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Katie chases paralympic dream after Chicago triathlon win

HUGE WIN: Casino para-triathlete Katie Kelly and guide Michellie Jones won first place in the PT5 category of the 2015 World Triathlon Championships in Chicago.
HUGE WIN: Casino para-triathlete Katie Kelly and guide Michellie Jones won first place in the PT5 category of the 2015 World Triathlon Championships in Chicago. Contributed

CASINO-born triathlete Katie Kelly has managed to swim, cycle and run her way to the top of the para world championship podium, despite being legally blind.

Kelly said she had a long track record of running, but only got involved in para-triathlons after being declared legally blind in February.

"I think it just shows you how as human beings we can be quite adaptable," she said.

"I've always just thought life's too short you've got to make the most of whatever opportunities you have.

"All my fellow athletes, some of them are amputees, some are in wheelchairs, the common thing we all have is (the mentality that) yeah, ok, there's certain limitations we have but there's obviously a lot of capabilities we do have and it's just tapping into those things that you can do."

In March this year, Kelly teamed up with two-time triathlon world champion and Olympic silver medallist Michellie Jones.

Last week, the pair took out first place in the PT5 category of the 2015 World Triathlon Championships in Chicago.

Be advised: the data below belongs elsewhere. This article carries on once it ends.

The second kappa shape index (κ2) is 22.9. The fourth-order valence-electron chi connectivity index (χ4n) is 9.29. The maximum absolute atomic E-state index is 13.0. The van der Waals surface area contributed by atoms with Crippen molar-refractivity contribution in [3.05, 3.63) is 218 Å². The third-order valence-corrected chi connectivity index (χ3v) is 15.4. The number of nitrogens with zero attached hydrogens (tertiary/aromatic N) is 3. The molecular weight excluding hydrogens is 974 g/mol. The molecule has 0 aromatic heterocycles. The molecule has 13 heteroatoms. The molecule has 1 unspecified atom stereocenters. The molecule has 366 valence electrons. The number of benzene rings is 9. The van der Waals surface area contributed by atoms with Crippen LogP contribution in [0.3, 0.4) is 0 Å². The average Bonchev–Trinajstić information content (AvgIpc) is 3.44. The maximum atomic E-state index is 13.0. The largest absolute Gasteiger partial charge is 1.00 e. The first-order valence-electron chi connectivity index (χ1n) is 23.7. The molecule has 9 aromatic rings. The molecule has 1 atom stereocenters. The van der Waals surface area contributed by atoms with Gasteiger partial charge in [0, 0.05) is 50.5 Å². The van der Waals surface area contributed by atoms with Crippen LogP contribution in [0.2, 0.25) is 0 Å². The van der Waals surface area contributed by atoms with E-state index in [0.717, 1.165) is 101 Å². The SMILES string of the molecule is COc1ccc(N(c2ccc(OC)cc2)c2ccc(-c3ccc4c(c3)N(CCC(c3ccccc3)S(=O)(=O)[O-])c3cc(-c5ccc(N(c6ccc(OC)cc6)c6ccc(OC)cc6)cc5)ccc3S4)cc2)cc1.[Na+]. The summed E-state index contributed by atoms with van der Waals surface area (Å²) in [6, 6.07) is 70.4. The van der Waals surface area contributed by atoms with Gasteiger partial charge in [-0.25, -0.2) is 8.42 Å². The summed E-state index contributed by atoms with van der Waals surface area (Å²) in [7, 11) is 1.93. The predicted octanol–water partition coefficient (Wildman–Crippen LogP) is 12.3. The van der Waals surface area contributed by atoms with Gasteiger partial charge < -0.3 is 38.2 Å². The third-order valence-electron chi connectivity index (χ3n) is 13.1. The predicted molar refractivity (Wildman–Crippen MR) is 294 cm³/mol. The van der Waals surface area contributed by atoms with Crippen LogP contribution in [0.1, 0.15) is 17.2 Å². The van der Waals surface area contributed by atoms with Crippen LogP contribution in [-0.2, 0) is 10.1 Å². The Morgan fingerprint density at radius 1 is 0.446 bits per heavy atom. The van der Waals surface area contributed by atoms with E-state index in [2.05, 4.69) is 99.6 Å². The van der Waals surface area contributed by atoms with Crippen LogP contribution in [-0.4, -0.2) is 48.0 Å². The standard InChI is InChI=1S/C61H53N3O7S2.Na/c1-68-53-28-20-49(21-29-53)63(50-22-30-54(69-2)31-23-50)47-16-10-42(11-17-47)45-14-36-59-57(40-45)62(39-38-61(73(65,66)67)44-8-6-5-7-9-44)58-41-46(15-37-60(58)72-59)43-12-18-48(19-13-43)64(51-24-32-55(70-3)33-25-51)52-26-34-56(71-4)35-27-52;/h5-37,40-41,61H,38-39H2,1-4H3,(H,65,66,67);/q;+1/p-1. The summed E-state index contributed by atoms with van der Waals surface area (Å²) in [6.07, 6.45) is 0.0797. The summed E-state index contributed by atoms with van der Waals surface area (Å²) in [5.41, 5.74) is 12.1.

"I literally just made the start list, I was ranked number 10 in the world," Kelly said. "We hadn't raced against the Great Brits ... so to catch up with them on the bike like we did and win was just incredible."

The 40-year-old paratriathlete was born with Usher Syndrome, a relatively rare genetic disorder that causes hearing loss and visual impairment.

Kelly said she had worn hearing aids since she was very young, but only started to lose her vision in her mid-20s.

"It's tunnel vision, so basically I'm losing my peripheral vision," she said.

"Being vision impaired, it's quite challenging being in open water.

"You have a guide that's tethered to you in the swim and the run and you ride together on a tandem bike, so communication is a really big part and trust in them to lead you."

Kelly said she hoped to make the Australian para-triathlon team for the 2016 Rio Paralympics.

She said she was looking for support and sponsorships from businesses in her home town and around the Northern Rivers.

"For me, to really have a crack at Rio next year, ideally I would love to be training full time."

Topics:  blind disability paralympics


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